BANGOR, Maine — Hollywood Casino plays a significant role in the city of Bangor’s finances. It pays more property taxes than any other entity, as well as a portion of the city’s debt for the Cross Insurance Center.

This relationship could be tested, given the casino’s Jan. 9 request for a $36.8 million reduction of its property value, the second tax break sought by the casino since 2009.

If approved, the city would repay $876,840 of the $2.6 million in property taxes already paid by the casino for 2014.

While the city considers this request, it also is dealing with a declining share of the casino’s gaming revenue — down 19.5 percent over the past two years. The city relies on that revenue to help pay the $3 million annual debt service payments for the Cross Center.

An official with Hollywood Casino said the gaming operation’s request for a tax abatement is not a sign the casino is struggling, but he also acknowledged the economy remains soft and competition has increased.

Nearly 130 miles away, competing Oxford Casino continues to snag more gaming revenue than the Bangor gambling establishment.

“Just like all businesses in Maine, we are managing continued softness in the economy with increased competition, so we have to tighten our belt and stay focused on our bottom line,” Hollywood Casino General Manager Jose Flores said. “But Hollywood Casino remains healthy, and it is business as usual.”

Flores attributed the abatement request primarily to the increase in assessed value applied by the city for the 2014 tax year.

The city increased its assessment of the casino’s fair market value by 3.6 percent in the 2014 tax year, from $94.8 million in 2013 to $98.2 million.

Under state law, City Assessor Phil Drew has until May 9 to issue a written decision on the request. He also could ignore the request, which would result in an automatic denial.

Drew would not comment this week on the reason for the increased valuation but said he plans to issue a written decision instead of letting the request die without a response.

He is expected to deny the request, as the City Council already hired outside legal counsel to represent its interest in the tax dispute.

Voting unanimously April 27, the City Council ratified an agreement with the Kennebunkport-based Jensen, Baird, Gardner and Henry law firm for legal services related to the abatement request at an estimated cost of $20,000 in order to represent the city’s interest in the tax dispute.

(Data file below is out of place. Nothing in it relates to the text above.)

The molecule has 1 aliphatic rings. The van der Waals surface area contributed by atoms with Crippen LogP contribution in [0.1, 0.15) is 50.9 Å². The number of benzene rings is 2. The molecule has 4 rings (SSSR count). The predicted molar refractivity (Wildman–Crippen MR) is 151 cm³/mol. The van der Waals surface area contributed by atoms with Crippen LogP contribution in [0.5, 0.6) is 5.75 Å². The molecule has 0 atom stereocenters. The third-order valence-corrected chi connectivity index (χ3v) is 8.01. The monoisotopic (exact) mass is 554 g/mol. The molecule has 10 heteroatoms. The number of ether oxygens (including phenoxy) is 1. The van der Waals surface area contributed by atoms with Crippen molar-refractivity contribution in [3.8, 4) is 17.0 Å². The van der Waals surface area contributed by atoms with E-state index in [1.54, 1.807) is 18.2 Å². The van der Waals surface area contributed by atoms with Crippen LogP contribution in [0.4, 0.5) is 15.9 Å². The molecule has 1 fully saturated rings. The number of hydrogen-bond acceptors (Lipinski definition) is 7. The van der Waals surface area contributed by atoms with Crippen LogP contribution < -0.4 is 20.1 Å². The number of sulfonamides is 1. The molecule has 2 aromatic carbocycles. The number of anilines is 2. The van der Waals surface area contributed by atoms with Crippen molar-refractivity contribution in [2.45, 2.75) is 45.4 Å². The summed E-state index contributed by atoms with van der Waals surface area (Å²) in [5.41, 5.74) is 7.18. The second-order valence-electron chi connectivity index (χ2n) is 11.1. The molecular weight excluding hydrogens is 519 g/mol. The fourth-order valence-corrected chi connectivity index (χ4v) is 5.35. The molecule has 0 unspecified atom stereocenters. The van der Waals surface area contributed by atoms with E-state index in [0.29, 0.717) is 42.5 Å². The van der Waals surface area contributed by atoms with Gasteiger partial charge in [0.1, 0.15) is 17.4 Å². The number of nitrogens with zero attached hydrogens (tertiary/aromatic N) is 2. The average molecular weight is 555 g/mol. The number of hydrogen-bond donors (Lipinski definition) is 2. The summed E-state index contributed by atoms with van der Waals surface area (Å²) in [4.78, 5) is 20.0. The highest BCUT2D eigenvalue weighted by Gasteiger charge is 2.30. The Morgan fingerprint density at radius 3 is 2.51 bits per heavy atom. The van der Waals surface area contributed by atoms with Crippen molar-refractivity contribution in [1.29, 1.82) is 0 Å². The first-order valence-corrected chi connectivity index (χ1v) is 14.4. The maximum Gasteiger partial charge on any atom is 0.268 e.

Drew would not comment on the particulars of the dispute, but he advised the council’s Finance Committee on April 22 that he was “comfortable that the assessment is fair and equitable” and that his office would “like to move toward a vigorous defense.”

“My opinion would be, given the value that’s been invested in the Cross Center, in the new hotel, in the waterfront, the value should have at least stayed the same, if not increased,” Councilor Ben Sprague said at the time.

If the casino disagrees with Drew’s decision, it can appeal to the city’s Board of Assessment Review for a hearing.

Abatement requests are not particularly unusual in Bangor, according to city officials. Drew estimated that, on average, his department gets 10 to 12 formal abatement requests annually.

In its latest request, Hollywood alleged the city’s assessment overvalued the casino properties.

The casino has engaged a U.S. branch of Ernst & Young Global Ltd., the third largest financial auditing firm in the world. Its services include tax consulting and advising.

Flores said the casino is “relying on their expertise” in valuation matters.

Meanwhile, city records show that in the 2009 tax year — before Drew served as city assessor — the city granted Hollywood Casino a $16.1 million reduction in its property valuation, cutting its estimated fair market value from $100.7 million to $84.6 million.

Under the tax rate at the time, that was equal to $307,101 in property taxes abated by the city. That abatement request did not go to the appeals board.

Drew said he could not comment on why former City Assessor Ben Birch approved that request. The Bangor Daily News has requested a copy of the casino’s request for that abatement under the Maine’s Freedom of Access Act.

Despite the abatement, Hollywood Casino’s two local property holding companies, GLP Capital LP and HC Bangor LLC, remained the first and the fifth highest property taxpayers in the city in fiscal 2014, shelling out a combined $2.6 million in personal and real property taxes, according to city records.

That equaled 2.7 percent of the city’s total budgeted income of $95.5 million from property taxes and non-tax income for the 2014 tax year, including revenue for schools and the county.

In addition to property taxes, the city gets a share of the casino’s gambling revenues. In fiscal 2014, the casino paid the city $1.96 million in rent and percentages of its gambling revenue.

That was down 6.3 percent from fiscal 2013 and 19.5 percent from fiscal 2012, the highwater mark for the casino’s gambling revenue to date and the same year Oxford Casino opened.

The city uses that money and revenue from the downtown tax increment finance district to pay most of the $3 million annual debt service for the Cross Insurance Center Arena, which opened in 2013.